Too Much Of Anything Can Be Good For Nothing

Yukiepedia is the anti thesis of "Wikipedia". When Wiki lies, Yuki edits. (wiki here refers to general social media where fake news is shared.. Yuki refers to this column which rectifies wiki aka social media lies)

By Yuktes Vijay

France President Emmanuel Macron is being verbally attacked –  insulted, in some cases – by the leaders of several Islamic countries for defending France’s right to publish caricatures of the Prophet Muhammad. The barrage of insults against Macron today is due to the fact that the Islamic leaders clearly took offence to a brief passage in Macron’s homage last Wednesday to Samuel Paty, the teacher brutally murdered after he showed Charlie Hebdo’s controversial cartoons of Muhammad to a civics class in the western Paris suburbs.

To those who have been living under a rock for the past week, or have been too engrossed with the latest in our national political episodes to bother about the rest of the world, Paty was a history and geography teacher who was the victim of a terrorist attack near his school, Conflans-Sainte-Honorine. Paty was decapitated following an Internet campaign against the use in his class of a caricature of Muhammad. His killer, an 18-year-old Chechen refugee who had been living in France since he was a child, was shot dead by police. Before his death, he posted a picture of the teacher’s severed head on Twitter.

Freedom of Expression

Paty had used the same caricature in his courses on freedom of expression published by the controversial “Charlie Hebdo”. That publication was used as a “justification” for an attack on 7 January 2015, where 12 people were killed and 11 injured. People accused of helping the killers are currently standing trial for their role in the attacks.

That attack prompted a massive response in France and globally against the attack combined with the defence of freedom of expression. Contrarily, Paty’s beheading this time however, has prompted a Muslim and non-Muslim divide, not just in France, but throughout the world.

The Turkish president, Recep Tayyip Erdogan labelled Macron as “mentally unwell.” The Pakistani Prime Minister, Imran Khan, said that the French president had “chosen to deliberately provoke Muslims, including his own citizens.” Demonstrations are being held everywhere, effigies of Macron are being burnt. Many Islamic countries are considering breaking diplomatic relations when French products are being boycotted (everything except ‘french kisses’ if you were to believe the internet jokers).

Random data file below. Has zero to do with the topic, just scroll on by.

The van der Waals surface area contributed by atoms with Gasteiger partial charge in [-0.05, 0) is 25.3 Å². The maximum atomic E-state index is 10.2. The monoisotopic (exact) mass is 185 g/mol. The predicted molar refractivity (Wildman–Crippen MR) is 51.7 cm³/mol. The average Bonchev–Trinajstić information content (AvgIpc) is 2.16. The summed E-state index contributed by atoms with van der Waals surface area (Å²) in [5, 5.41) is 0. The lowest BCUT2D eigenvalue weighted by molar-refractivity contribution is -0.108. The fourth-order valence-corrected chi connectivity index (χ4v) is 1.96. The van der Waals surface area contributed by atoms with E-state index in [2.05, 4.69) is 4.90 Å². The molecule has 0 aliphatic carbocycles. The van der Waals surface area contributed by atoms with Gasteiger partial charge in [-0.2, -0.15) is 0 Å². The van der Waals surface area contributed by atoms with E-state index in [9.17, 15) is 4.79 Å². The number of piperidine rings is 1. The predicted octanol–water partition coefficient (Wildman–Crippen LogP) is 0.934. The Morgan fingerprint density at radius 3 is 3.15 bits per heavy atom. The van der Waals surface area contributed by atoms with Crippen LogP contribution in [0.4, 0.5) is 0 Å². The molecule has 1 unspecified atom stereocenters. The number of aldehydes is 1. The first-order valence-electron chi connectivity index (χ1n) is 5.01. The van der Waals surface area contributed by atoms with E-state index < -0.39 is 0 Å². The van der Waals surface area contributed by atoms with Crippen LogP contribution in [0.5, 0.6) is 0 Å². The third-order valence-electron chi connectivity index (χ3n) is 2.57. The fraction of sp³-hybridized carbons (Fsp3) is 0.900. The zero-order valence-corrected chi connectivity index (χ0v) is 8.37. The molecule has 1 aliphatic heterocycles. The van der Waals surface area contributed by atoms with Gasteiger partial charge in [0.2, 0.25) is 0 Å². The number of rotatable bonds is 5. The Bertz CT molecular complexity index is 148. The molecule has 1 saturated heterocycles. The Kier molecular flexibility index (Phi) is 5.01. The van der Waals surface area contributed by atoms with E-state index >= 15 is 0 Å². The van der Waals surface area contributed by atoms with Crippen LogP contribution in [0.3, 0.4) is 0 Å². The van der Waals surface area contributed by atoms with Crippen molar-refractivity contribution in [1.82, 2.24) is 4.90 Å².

Even our country Malaysia made our displeasure let known against what detractors are calling an incitement of Islamophobia by the French president.

But hey, why are Muslims so angry with Macron instead of the Chechen extremist?

Verbal Diarrhoea

Basically, French President Macron had a verbal diarrhoea when he literally labelled Islam as “uncivilised” and “a terrorism brand” in a ceremony to honour Samuel Paty. In that same ceremony, the deceased teacher was also posthumously given France’s highest civilian honour.

Macron’s remarks as well as the fact that someone who condemned Islam is being regarded as a top civilian naturally angered the Muslim world who have long been subjected to unfair and unjust treatment at the hands of the rest of the world (this coming from a non-Muslim by the way).

Besides insulting Islam, you also honour him as your top civillian? Seriously, Macron?

And no, I am not doing a Dr Mahathir here. It takes a senile mind with a desperate situation to justify terror in any form. I am neither 95 years, nor desperately trying to make my son the next PM before closing my eyes. What I am trying to establish here is the fact that how everything, when practised without proper discretion regardless if it’s God’s law or man made, tends to end up being a spectacular disaster to mankind at the end of the day.

French law indicates two main guidelines regarding religion and employment. One is the “Protection of Individuals” and the other “Proper functioning of the firm”. They both basically imply that religion must never interfere with performance or one’s relationship with work.